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Rating:Odd Lots, November 17, 1999 Not Rated 3.0 Email Routing List Email & Route  Print Print
Wednesday, November 17, 1999

Odd Lots, November 17, 1999

Reported by Hayley Green

Closing the value shop
From The Wall Street Journal
Investors continue to leave value funds in droves, favoring the funds that invest in fast-growing companies and have recent double-digit returns. As a result several mutual fund companies this year have liquidated a score of value funds. Funds that have stuck around, however, are suffering from heavy redemptions by shareholders; some have lost 50% to 80% of their assets this year. ESC Strategic Funds closed its $15 million value fund in March. The fund was less than two years old, but an acceleration of monthly outflows -- $1 million in January alone -- caused the fund company to close up shop. Stratton Special Value Fund closed in April, after 16 months because it couldn't attract more than $4.8 million of assets. ABN Amro Asset Management in Amsterdam, Heartland Advisors of Milwaukee, Boston's Loomis Sayles and Invesco Funds Group in Denver, are just a few others who have also closed the value shop.

Janus gets into value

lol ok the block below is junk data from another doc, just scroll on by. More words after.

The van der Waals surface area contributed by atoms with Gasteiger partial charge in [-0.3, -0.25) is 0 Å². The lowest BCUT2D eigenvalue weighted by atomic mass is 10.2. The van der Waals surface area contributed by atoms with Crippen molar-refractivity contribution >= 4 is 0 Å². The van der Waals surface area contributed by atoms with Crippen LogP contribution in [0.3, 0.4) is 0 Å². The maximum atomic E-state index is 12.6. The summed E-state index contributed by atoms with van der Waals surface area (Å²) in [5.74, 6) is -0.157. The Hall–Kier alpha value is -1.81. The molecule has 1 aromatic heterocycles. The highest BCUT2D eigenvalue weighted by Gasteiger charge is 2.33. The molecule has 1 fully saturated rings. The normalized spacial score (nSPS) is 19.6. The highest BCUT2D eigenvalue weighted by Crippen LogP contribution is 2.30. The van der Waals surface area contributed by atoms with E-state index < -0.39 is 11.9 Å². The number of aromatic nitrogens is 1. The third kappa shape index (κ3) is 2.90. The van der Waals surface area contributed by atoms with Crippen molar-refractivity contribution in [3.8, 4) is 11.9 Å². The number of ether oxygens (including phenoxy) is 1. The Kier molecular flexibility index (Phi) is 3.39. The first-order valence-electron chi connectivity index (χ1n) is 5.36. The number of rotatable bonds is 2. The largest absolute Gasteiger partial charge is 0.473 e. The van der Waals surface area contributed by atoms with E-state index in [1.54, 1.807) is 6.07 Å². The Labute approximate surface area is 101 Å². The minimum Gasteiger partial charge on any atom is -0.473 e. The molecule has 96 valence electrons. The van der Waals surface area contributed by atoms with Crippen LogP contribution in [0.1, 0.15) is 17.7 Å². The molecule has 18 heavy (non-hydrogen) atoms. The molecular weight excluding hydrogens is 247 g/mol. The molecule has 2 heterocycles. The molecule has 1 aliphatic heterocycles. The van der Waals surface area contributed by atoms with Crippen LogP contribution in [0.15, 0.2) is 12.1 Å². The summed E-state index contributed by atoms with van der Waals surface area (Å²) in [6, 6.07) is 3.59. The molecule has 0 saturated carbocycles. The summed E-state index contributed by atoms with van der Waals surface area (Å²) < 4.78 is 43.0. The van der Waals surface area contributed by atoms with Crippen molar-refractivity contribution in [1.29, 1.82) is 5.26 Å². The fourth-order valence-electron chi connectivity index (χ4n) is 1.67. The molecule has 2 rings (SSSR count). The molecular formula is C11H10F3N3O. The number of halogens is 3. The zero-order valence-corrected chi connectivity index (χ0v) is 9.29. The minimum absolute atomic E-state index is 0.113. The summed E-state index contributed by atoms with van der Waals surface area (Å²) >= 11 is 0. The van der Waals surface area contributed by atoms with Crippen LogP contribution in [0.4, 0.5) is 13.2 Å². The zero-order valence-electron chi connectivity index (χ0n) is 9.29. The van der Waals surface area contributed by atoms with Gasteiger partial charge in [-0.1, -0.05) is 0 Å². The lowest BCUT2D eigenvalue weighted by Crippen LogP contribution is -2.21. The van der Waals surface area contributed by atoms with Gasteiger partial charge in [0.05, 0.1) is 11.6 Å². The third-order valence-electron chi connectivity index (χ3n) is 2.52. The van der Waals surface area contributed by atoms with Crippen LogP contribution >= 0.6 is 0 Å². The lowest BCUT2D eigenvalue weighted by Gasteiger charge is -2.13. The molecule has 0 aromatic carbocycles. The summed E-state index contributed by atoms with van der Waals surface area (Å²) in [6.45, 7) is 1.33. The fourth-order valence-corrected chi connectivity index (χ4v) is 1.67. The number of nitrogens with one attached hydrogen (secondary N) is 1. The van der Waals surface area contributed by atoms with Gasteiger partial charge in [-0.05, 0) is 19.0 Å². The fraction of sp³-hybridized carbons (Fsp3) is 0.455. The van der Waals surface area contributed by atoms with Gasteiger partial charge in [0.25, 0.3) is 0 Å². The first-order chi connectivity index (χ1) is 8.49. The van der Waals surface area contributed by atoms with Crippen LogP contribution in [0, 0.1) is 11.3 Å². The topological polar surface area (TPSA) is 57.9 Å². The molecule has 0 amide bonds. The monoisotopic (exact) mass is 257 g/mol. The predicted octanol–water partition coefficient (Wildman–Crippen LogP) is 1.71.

From The Los Angeles Times
Janus Capital Corp., known for betting on fast-growing companies wants to invest in cheap ones too. Janus said it's adding its first fund that will focus on supposedly undervalued companies. The company plans to roll out its Janus Strategic Value Fund on Jan. 31, and hopes to attract investors from a shrinking segment of the market. Analysts said marketing a value fund signals a departure for Janus and is a sign that it plans to broaden its product line as it prepares to go public in a spin-off from parent company Kansas City Southern.

Hancock covers surprise claims
From The Boston Globe
John Hancock Mutual Life Insurance Co. expects to pay out an extra $32 million this year to cover surprise claims by newly found heirs of burial policies whose owners the insurer never knew had died, The Boston Globe reports. In a rush to find missing customers as it converts to a publicly traded company, the Boston-based insurer said it expects to find 10% of some 400,000 missing policyholders deceased. This means that Hancock must give policy heirs death benefits, typically $1,000 or less.  

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